WATCH: Christmas crackdown as police hit the streets to target gangs
Police officers have been out in Wolverhampton to stop gangs and curb violence in the run up to Christmas.
‘It’s getting to the time of the year when people will do anything to get away – because they don’t want to be inside for Christmas’.
Those are the words of a West Midlands Police sergeant who took to the roads in an unmarked car in a bid to disrupt gang activity.
Sgt Gary Barton, from Wolverhampton Police’s task force, was among officers – and an inspector – to take to the “hotspot” of Whitmore Reans in a bid to catch criminals.
Around eight large-scale gangs operate across the city, with the names of each group constantly changing which makes it “difficult” to keep a track of.
WATCH: Police explain aims of operation
Knife crime focus for force
Police officers, led by Inspector Stephanie Furber, help to tackle burglaries, domestic violence, knife crime and thefts along with gangs and other crimes.
Extra man-power is being used to help tackle the issue of youth violence through Project Guardian – with young people under 25 highlighted for intervention.
“We’re looking at youths aged 25 and under, predominantly around knife crime,” Sgt Barton said during his briefing to the team.
“We try to lockdown the area with a mixture of plain clothes and other officers with marked vehicles on the periphery.
We find drug dealers and users will carry a knife as some form of protection.”
Whitmore Reans was chosen as part of the operation due to a “lot of gang activity” and it being a “huge crime area” as temperatures started to dip.
Numerous cars were sent out by the force as part of the lockdown of the area to snare criminals, with unmarked and regular cars part of that.
Social media used to alert gangs
Sgt Barton, along with Pc Adam Davenport, were among those patrolling the streets in the area along with other officers.
They used an unmarked car to help gain “an extra few seconds” which can help them identify suspects before their cover is busted.
But their job is made more difficult when an unmarked vehicle is “pinged” – or identified – by someone who will then broadcast the message through groups on social media, letting dealers know the force is in the area.
The unmarked vehicle was identified early on by a man, who was standing on the street corner and pointed and laughed at the officers as they drove past.
But that didn’t stop the task force making an arrest, however – albeit a non gang-related one – with a man who was wanted for two years snared on the streets.
Almost half an hour later Sgt Barton and Pc Davenport, along with other officers, were on the scene after a car and GoCarz taxi crashed on the junction of Glentworth Gardens and Gorsebrook Road.
Later, during a routine patrol around Lowe Street in the area, the officers appearance caused a youngster in a blue parka jacket to flee.
The man, smoking near the road sign to Manby Close, spotted the officers in the unmarked car and fled – using a short-cut to head through to Craddock Street and evade officers, despite their efforts, among other incidents on a busy night for the team that also incorporated the East Park area.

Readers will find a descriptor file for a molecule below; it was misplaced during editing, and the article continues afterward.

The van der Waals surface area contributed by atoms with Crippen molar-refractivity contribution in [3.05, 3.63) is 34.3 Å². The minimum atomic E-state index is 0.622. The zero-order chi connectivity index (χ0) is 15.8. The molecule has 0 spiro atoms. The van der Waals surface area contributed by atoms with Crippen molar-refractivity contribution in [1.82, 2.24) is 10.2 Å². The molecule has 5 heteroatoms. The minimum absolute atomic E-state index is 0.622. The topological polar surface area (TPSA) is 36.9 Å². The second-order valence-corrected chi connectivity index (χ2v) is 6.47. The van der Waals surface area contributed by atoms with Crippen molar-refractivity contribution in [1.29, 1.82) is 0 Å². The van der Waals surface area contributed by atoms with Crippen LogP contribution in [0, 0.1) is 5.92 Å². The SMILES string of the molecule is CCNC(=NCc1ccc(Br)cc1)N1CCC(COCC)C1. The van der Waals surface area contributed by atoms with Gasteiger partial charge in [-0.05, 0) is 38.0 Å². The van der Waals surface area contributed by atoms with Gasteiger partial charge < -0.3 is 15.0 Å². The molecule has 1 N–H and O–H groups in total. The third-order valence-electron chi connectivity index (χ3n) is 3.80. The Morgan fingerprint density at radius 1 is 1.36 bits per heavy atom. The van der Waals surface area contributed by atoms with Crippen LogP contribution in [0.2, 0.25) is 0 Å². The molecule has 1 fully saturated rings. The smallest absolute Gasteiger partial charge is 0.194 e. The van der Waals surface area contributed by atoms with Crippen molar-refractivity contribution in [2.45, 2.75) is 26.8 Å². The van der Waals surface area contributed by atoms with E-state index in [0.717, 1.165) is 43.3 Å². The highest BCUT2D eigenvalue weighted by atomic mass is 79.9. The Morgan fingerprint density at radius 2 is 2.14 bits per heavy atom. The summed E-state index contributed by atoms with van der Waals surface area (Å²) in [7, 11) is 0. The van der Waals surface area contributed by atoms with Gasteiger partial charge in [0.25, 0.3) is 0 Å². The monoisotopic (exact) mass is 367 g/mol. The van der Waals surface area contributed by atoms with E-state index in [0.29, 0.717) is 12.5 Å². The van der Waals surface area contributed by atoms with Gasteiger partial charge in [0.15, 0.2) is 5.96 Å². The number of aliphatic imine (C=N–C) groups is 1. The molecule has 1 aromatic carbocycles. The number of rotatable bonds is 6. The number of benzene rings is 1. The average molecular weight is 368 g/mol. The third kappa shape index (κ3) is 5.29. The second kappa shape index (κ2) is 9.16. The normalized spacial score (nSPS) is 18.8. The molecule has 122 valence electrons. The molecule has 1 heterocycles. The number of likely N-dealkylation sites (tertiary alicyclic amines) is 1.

Gang crime brings turf wars to city
Earlier this year the Express & Star investigated the increased prominence of gang culture across Wolverhampton.
We heard how gangs waging postcode wars are using social media to provoke rival gang members, leading to “chaotic behaviour” and tragedy.
Teenagers as young as 13 are members of new youth gangs based around postcodes and are using weapons in Wolverhampton, according to neighbourhood policing inspector, Steve Worker.
They record music videos and share them on YouTube, firing off verbal attacks at other gangs, which then provokes a physical retaliation.
2019 has brought an increased focus on violence - including a six-year-old boy being injured after a sawn-off shotgun was fired at his family home in April.
In Wolverhampton, Heath Town, Graiseley and Blakenhall are areas police are seeing youths form postcode gangs, an issue that has been escalating for about five years.
The situation in Wolverhampton is replicated in big cities across the UK. Its basis is the human instinct to hold and protect territory.
Insp Worker, speaking earlier this year, said: “This year we’ve started to see a few more incidents with guns and firearms. It’s not regular, it’s been sporadically.
“Something triggers it, then there is chaotic behaviour and tragically people do get hurt, but then there’s nothing for the next few months."
He added: “We’ve got a number of tactics in place to try and understand what is going on.”
Specialist teams were established working on ways to disrupt violences.
This included having more police on the streets, sending officers into schools and working proactively to stop potential crime.
Insp Worker said there is a specialist gangs team that looks at the intelligence and tries to disband the gangs, as well as an offender management team.
And victims of violent crime admitted to hospital are now being supported by a new team of youth workers stationed at Wolverhampton's emergency department.
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